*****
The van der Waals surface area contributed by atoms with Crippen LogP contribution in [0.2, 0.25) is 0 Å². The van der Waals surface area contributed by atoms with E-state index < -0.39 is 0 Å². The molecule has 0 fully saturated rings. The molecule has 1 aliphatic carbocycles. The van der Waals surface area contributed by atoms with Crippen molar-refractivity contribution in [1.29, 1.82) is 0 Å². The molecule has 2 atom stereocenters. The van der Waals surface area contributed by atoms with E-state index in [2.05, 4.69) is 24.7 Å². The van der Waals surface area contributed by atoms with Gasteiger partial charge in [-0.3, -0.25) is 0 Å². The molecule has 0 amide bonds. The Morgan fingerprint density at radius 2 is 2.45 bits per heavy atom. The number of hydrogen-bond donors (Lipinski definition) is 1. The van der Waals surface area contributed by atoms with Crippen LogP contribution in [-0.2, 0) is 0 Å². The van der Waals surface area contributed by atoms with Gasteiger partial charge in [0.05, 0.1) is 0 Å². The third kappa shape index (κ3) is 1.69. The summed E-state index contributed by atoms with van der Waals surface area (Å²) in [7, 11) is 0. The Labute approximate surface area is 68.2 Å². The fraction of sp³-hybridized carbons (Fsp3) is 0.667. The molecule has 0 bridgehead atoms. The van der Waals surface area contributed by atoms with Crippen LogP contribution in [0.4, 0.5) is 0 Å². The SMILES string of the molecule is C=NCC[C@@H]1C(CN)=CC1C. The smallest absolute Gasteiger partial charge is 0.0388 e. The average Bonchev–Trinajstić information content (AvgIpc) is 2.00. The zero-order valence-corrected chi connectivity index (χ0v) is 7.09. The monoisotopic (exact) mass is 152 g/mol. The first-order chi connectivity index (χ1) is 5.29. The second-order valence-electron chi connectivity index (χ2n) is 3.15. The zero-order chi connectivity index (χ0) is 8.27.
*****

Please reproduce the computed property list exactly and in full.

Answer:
The van der Waals surface area contributed by atoms with Crippen LogP contribution in [0.2, 0.25) is 0 Å². The van der Waals surface area contributed by atoms with E-state index < -0.39 is 0 Å². The molecule has 0 fully saturated rings. The molecule has 1 aliphatic carbocycles. The van der Waals surface area contributed by atoms with Crippen molar-refractivity contribution in [1.29, 1.82) is 0 Å². The molecule has 2 atom stereocenters. The van der Waals surface area contributed by atoms with E-state index in [2.05, 4.69) is 24.7 Å². The van der Waals surface area contributed by atoms with Gasteiger partial charge in [-0.3, -0.25) is 0 Å². The molecule has 0 amide bonds. The Morgan fingerprint density at radius 2 is 2.45 bits per heavy atom. The number of hydrogen-bond donors (Lipinski definition) is 1. The van der Waals surface area contributed by atoms with Crippen LogP contribution in [-0.2, 0) is 0 Å². The van der Waals surface area contributed by atoms with Gasteiger partial charge in [0.05, 0.1) is 0 Å². The third kappa shape index (κ3) is 1.69. The summed E-state index contributed by atoms with van der Waals surface area (Å²) in [7, 11) is 0. The Labute approximate surface area is 68.2 Å². The fraction of sp³-hybridized carbons (Fsp3) is 0.667. The molecule has 0 bridgehead atoms. The van der Waals surface area contributed by atoms with Crippen LogP contribution in [0.4, 0.5) is 0 Å². The SMILES string of the molecule is C=NCC[C@@H]1C(CN)=CC1C. The smallest absolute Gasteiger partial charge is 0.0388 e. The average Bonchev–Trinajstić information content (AvgIpc) is 2.00. The zero-order valence-corrected chi connectivity index (χ0v) is 7.09. The monoisotopic (exact) mass is 152 g/mol. The first-order chi connectivity index (χ1) is 5.29. The second-order valence-electron chi connectivity index (χ2n) is 3.15. The zero-order chi connectivity index (χ0) is 8.27.